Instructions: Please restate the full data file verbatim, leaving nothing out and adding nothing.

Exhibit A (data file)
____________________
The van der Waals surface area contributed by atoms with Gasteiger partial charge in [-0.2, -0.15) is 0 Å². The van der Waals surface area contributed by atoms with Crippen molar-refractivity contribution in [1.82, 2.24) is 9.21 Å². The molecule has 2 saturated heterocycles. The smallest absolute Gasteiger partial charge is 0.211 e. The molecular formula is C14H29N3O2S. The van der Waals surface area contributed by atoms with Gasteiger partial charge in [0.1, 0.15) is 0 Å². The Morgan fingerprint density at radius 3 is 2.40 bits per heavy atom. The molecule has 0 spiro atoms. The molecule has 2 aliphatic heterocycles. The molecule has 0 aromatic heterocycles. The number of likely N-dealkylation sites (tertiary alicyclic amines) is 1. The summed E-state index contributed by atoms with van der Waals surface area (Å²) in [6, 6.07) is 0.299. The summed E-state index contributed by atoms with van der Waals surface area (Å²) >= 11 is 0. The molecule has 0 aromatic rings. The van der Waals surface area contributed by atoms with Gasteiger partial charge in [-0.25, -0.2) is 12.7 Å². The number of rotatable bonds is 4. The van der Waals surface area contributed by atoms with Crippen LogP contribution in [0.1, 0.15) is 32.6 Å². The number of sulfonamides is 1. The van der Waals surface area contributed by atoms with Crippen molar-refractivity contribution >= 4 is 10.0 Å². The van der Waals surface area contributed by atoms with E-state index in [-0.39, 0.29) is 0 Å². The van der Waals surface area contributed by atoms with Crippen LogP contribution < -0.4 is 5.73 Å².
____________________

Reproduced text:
The van der Waals surface area contributed by atoms with Gasteiger partial charge in [-0.2, -0.15) is 0 Å². The van der Waals surface area contributed by atoms with Crippen molar-refractivity contribution in [1.82, 2.24) is 9.21 Å². The molecule has 2 saturated heterocycles. The smallest absolute Gasteiger partial charge is 0.211 e. The molecular formula is C14H29N3O2S. The van der Waals surface area contributed by atoms with Gasteiger partial charge in [0.1, 0.15) is 0 Å². The Morgan fingerprint density at radius 3 is 2.40 bits per heavy atom. The molecule has 0 spiro atoms. The molecule has 2 aliphatic heterocycles. The molecule has 0 aromatic heterocycles. The number of likely N-dealkylation sites (tertiary alicyclic amines) is 1. The summed E-state index contributed by atoms with van der Waals surface area (Å²) in [6, 6.07) is 0.299. The summed E-state index contributed by atoms with van der Waals surface area (Å²) >= 11 is 0. The molecule has 0 aromatic rings. The van der Waals surface area contributed by atoms with Gasteiger partial charge in [-0.25, -0.2) is 12.7 Å². The number of rotatable bonds is 4. The van der Waals surface area contributed by atoms with Crippen LogP contribution in [0.1, 0.15) is 32.6 Å². The number of sulfonamides is 1. The van der Waals surface area contributed by atoms with Crippen molar-refractivity contribution >= 4 is 10.0 Å². The van der Waals surface area contributed by atoms with E-state index in [-0.39, 0.29) is 0 Å². The van der Waals surface area contributed by atoms with Crippen LogP contribution < -0.4 is 5.73 Å².